Sharrock, Robert (DNB00)
|←Sharples, James (1825-1893)||Dictionary of National Biography, 1885-1900, Volume 51
SHARROCK, ROBERT (1630–1684), archdeacon of Winchester, baptised at Drayton Parslow, Buckinghamshire, on 29 June 1630 (parish reg.), was son of Robert Sharrock, rector of Drayton Parslow from 1639 to 1642, and of Adstock, Buckinghamshire, from March 1640 till his death in September 1671. His wife's name was Judith. The son Robert was admitted a scholar of Winchester school in 1643, whence he was elected fellow of New College, Oxford, on 5 March 1648-9 by the parliamentary visitors. He matriculated on 16 Nov. 1650, graduated B.C.L. on 12 Oct. 1654, and D.C.L. on 24 May 1661. He was presented to the college rectory of Horwood Magna in Buckinghamshire on 29 June 1665, and was installed prebendary of Winchester on 13 Sept. 1665. In 1668 he exchanged Horwood for the rectory of East Woodhay in Hampshire, which was nearer Winchester, succeeding his younger brother, Edmund (b. 1635), fellow of New College 1658-70. He became rector of Bishop Waltham in Hampshire in 1669, and archdeacon of Winchester on 18 April 1684 (installed 21 April). He died on 11 July 1684. He married Frances, daughter of Edmund West, who survived him, and, dying on 29 Jan. 1691-2, was buried on 31 Jan. at Bishop Waltham. His son Robert (1680?-1708) bequeathed to the bishopric of Lincoln the advowson of the rectory of Adstock, which had been purchased by his grandfather.
Wood says of Sharrock that he was ‘accounted learned in divinity, in the civil and common law, and very knowing in vegetables, and all pertaining thereunto.' Historic interest attaches to his 'History of the Propagation and Improvement of Vegetables,' Oxford, 1660, 1666, 1672, his first published book, as the results of the researches of an early student of natural science, especially botany. It reappeared in London in 1694 with the title 'An Improvement to the Art of Gardening, or an exact History of Plants.' He also supplied prefaces to three of the physical treatises of Robert Boyle [q. v.] viz.: 'Some Considerations touching the Useful- ness of Experimental Philosophy' (1663); 'New Experiments Physico-Mechanical' (1665); and 'A Defence of the Doctrine touching the Spring and Weight of the Air' (1669).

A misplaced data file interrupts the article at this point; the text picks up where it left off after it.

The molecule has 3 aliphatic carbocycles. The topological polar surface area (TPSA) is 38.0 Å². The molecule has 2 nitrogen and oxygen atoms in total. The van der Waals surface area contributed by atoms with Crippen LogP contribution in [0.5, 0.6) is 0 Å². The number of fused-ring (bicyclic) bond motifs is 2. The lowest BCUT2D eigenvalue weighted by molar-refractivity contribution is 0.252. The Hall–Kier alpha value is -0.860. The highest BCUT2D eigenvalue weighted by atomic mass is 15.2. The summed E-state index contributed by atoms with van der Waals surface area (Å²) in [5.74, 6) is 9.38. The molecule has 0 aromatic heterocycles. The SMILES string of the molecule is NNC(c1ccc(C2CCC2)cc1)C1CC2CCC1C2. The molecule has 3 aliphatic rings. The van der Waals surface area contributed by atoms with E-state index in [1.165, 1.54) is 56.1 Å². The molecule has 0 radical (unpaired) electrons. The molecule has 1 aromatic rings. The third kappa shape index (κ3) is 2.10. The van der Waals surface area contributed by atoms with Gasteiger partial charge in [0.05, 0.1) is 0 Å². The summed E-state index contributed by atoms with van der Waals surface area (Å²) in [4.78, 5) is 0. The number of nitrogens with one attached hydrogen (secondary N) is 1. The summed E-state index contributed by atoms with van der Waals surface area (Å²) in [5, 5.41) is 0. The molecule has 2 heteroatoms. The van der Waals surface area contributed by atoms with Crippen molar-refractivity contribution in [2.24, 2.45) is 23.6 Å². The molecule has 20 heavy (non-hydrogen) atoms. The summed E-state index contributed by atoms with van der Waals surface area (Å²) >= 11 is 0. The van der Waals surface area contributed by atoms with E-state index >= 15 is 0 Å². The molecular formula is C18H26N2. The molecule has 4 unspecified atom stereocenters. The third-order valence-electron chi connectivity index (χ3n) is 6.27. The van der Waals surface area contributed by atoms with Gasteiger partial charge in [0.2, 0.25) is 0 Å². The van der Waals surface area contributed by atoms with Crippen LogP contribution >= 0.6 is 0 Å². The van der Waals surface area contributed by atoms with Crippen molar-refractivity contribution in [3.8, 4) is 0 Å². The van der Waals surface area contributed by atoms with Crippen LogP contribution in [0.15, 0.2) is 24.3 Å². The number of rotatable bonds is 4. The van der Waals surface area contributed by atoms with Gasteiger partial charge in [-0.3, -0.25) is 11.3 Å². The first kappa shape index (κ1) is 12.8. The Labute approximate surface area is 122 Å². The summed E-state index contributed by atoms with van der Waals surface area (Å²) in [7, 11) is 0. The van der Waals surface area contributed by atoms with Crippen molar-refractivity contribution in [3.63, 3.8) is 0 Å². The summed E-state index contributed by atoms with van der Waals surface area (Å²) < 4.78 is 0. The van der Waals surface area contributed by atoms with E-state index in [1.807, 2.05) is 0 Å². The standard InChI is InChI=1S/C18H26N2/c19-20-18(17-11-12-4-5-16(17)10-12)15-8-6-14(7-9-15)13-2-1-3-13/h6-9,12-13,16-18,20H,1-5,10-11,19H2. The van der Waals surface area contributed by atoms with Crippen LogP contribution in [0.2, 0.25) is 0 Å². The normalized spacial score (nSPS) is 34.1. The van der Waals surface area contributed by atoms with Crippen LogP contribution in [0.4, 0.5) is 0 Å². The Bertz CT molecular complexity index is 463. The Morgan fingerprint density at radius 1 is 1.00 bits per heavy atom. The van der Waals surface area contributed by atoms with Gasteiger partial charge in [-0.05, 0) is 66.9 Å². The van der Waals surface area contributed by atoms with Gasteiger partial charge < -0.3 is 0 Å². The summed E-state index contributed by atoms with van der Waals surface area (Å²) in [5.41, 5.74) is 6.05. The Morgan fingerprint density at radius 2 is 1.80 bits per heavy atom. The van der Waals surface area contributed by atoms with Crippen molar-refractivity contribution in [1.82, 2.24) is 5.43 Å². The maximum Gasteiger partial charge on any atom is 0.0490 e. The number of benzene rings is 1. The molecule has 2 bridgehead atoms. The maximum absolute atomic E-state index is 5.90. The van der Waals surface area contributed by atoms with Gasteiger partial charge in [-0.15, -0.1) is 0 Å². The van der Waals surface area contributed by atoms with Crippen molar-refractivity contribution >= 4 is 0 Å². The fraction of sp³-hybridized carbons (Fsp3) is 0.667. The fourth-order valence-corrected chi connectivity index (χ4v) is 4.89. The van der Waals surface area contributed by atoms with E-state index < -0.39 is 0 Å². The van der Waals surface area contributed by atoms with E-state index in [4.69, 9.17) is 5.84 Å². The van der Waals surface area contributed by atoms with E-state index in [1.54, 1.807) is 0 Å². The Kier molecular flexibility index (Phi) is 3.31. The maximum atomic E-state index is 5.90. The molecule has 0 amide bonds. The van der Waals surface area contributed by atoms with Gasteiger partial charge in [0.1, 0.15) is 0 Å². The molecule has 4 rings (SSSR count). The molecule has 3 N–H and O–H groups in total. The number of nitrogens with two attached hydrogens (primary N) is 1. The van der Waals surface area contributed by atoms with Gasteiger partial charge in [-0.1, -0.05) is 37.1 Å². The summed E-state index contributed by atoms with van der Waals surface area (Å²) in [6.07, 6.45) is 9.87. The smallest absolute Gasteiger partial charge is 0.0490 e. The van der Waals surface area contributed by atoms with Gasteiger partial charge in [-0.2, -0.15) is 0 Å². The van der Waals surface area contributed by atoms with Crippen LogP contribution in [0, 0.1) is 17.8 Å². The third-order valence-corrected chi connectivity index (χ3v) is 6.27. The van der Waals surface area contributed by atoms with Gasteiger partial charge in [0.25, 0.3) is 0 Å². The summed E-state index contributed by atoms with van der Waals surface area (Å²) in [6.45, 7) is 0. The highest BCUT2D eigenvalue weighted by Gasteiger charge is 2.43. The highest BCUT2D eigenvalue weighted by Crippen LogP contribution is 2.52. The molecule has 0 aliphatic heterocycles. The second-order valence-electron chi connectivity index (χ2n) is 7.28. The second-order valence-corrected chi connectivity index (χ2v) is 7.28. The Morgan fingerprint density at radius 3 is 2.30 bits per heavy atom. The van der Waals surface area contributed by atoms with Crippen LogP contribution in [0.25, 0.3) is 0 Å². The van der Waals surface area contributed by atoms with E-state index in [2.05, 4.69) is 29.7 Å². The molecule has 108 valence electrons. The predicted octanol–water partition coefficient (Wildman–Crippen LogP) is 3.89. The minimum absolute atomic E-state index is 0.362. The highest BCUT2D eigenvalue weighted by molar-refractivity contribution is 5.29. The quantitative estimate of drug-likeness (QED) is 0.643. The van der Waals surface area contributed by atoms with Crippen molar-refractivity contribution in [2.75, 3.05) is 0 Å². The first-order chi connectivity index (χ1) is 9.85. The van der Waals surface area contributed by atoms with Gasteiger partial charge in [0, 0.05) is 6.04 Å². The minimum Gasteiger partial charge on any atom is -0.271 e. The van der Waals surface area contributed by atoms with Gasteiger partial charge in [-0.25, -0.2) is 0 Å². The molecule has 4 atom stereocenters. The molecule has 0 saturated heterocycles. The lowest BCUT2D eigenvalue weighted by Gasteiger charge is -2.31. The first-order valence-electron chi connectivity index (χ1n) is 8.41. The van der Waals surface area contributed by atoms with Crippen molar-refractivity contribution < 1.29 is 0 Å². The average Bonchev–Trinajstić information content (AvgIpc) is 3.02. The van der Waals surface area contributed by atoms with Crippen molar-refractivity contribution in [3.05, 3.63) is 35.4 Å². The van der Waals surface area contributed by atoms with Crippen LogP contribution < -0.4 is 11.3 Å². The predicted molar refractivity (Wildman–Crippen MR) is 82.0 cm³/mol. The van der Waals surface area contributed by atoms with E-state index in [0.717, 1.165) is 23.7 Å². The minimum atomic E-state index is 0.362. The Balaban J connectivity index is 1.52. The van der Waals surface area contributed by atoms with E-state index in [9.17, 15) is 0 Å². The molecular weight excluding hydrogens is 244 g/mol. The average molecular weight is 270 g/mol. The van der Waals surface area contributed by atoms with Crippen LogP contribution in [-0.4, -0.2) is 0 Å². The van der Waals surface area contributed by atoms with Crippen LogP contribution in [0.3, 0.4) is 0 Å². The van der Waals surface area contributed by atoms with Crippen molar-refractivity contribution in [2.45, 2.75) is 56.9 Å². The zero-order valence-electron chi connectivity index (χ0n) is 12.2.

Sharrock's work on political philosophy, 'Ὑπόθεσις ἠθική, De Offciis secundum Naturae Jus,' was directed against Hobbes's views of ethics and politics (Oxford, 1600; Gotha, 1667; Oxford, 1682). It was quoted as of authority by Richard Cumberland (1631-1718) [q. v.] in his 'De Legibus Naturae,' and by other philosophical writers.
Sharrock also published: 1. 'Judicia (seu Legum Censurae) de variis Incontinentiae speciebus,' Oxford, 1662; Tübingen, 1668. 2. ' Provinciale vetus Provinciae Cantuariensis,' Oxford, 1663, 1664 (a collection of constitutions and statutes of the archbishops of Canterbury from 1222 to 1415, and of the cardinal legates Otho and Othobonus). 3. 'De Finibus Virtutis Christianae,' Oxford, 1673. 4. 'Royal Table of the Laws of Humane Nature,' London, 168:2 (a skeleton plan of his Ὑπόθεσις ἠθική).[Wood's Athenae, ed. Bliss, iv. 147-8; Wood's Fasti, ed. Bliss, vol. ii. cols. 182, 250; Foster's Alumni; Kirby's Winchester Scholars, pp. 181, 185, 209; Le Neve's Fasti, ed. Hardy, iii. 27; Burrows's Reg. of Visitors of Oxford, pp. 169, 534; Lipscomb's Buckinghamshire, ii. 514, iii. 340; Hyde and Gale's Winchester, pp. 125-6; P. C. C. 27 Canna, 73 Barrett; Britten and Boulger's English Botanists; information from Rev. James P. Nash of Bishop-Waltham and Rev. C. F. Clark of Drayton Parslow.]